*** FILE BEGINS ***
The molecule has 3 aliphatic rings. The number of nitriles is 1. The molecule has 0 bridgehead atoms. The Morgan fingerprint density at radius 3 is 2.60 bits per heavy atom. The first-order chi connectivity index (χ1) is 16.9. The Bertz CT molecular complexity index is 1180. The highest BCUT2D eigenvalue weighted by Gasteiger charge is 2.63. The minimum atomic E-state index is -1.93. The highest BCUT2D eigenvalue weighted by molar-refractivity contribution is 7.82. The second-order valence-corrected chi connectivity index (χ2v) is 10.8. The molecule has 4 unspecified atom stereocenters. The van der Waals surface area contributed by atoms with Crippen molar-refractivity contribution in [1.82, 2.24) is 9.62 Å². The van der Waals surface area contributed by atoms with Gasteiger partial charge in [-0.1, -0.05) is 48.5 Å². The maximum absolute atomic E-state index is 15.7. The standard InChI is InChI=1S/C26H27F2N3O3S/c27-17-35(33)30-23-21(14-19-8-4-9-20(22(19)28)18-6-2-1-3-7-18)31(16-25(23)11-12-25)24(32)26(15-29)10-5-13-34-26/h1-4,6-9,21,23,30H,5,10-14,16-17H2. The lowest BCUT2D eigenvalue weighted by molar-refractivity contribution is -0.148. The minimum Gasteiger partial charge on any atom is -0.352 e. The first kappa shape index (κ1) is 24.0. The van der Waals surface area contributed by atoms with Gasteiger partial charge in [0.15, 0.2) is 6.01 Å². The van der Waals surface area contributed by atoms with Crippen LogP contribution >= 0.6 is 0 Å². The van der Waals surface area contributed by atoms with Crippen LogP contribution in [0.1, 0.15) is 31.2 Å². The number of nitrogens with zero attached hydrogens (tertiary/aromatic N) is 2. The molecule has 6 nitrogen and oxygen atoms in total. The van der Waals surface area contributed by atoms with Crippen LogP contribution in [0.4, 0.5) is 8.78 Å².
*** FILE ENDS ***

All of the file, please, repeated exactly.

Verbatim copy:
The molecule has 3 aliphatic rings. The number of nitriles is 1. The molecule has 0 bridgehead atoms. The Morgan fingerprint density at radius 3 is 2.60 bits per heavy atom. The first-order chi connectivity index (χ1) is 16.9. The Bertz CT molecular complexity index is 1180. The highest BCUT2D eigenvalue weighted by Gasteiger charge is 2.63. The minimum atomic E-state index is -1.93. The highest BCUT2D eigenvalue weighted by molar-refractivity contribution is 7.82. The second-order valence-corrected chi connectivity index (χ2v) is 10.8. The molecule has 4 unspecified atom stereocenters. The van der Waals surface area contributed by atoms with Crippen molar-refractivity contribution in [1.82, 2.24) is 9.62 Å². The van der Waals surface area contributed by atoms with Gasteiger partial charge in [-0.1, -0.05) is 48.5 Å². The maximum absolute atomic E-state index is 15.7. The standard InChI is InChI=1S/C26H27F2N3O3S/c27-17-35(33)30-23-21(14-19-8-4-9-20(22(19)28)18-6-2-1-3-7-18)31(16-25(23)11-12-25)24(32)26(15-29)10-5-13-34-26/h1-4,6-9,21,23,30H,5,10-14,16-17H2. The lowest BCUT2D eigenvalue weighted by molar-refractivity contribution is -0.148. The minimum Gasteiger partial charge on any atom is -0.352 e. The first kappa shape index (κ1) is 24.0. The van der Waals surface area contributed by atoms with Gasteiger partial charge in [0.15, 0.2) is 6.01 Å². The van der Waals surface area contributed by atoms with Crippen LogP contribution >= 0.6 is 0 Å². The van der Waals surface area contributed by atoms with Crippen LogP contribution in [0.1, 0.15) is 31.2 Å². The number of nitrogens with zero attached hydrogens (tertiary/aromatic N) is 2. The molecule has 6 nitrogen and oxygen atoms in total. The van der Waals surface area contributed by atoms with Crippen LogP contribution in [0.4, 0.5) is 8.78 Å².